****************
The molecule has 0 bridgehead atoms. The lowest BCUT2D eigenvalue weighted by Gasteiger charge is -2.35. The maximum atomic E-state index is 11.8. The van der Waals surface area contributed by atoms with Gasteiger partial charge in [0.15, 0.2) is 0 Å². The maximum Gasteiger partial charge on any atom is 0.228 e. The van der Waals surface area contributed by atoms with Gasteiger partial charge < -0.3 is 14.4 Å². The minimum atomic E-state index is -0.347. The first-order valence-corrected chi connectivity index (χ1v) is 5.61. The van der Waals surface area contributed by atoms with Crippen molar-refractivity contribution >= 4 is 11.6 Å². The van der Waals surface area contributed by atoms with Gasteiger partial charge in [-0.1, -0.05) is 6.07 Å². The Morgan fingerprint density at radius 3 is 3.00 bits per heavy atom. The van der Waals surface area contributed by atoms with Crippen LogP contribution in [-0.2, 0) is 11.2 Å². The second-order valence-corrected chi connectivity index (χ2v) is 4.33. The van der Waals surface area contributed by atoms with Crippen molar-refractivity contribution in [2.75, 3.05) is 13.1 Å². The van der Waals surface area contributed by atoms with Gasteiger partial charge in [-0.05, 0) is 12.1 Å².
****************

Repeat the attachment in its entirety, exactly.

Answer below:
The molecule has 0 bridgehead atoms. The lowest BCUT2D eigenvalue weighted by Gasteiger charge is -2.35. The maximum atomic E-state index is 11.8. The van der Waals surface area contributed by atoms with Gasteiger partial charge in [0.15, 0.2) is 0 Å². The maximum Gasteiger partial charge on any atom is 0.228 e. The van der Waals surface area contributed by atoms with Gasteiger partial charge < -0.3 is 14.4 Å². The minimum atomic E-state index is -0.347. The first-order valence-corrected chi connectivity index (χ1v) is 5.61. The van der Waals surface area contributed by atoms with Crippen molar-refractivity contribution >= 4 is 11.6 Å². The van der Waals surface area contributed by atoms with Gasteiger partial charge in [-0.1, -0.05) is 6.07 Å². The Morgan fingerprint density at radius 3 is 3.00 bits per heavy atom. The van der Waals surface area contributed by atoms with Crippen LogP contribution in [-0.2, 0) is 11.2 Å². The second-order valence-corrected chi connectivity index (χ2v) is 4.33. The van der Waals surface area contributed by atoms with Crippen molar-refractivity contribution in [2.75, 3.05) is 13.1 Å². The van der Waals surface area contributed by atoms with Gasteiger partial charge in [-0.05, 0) is 12.1 Å².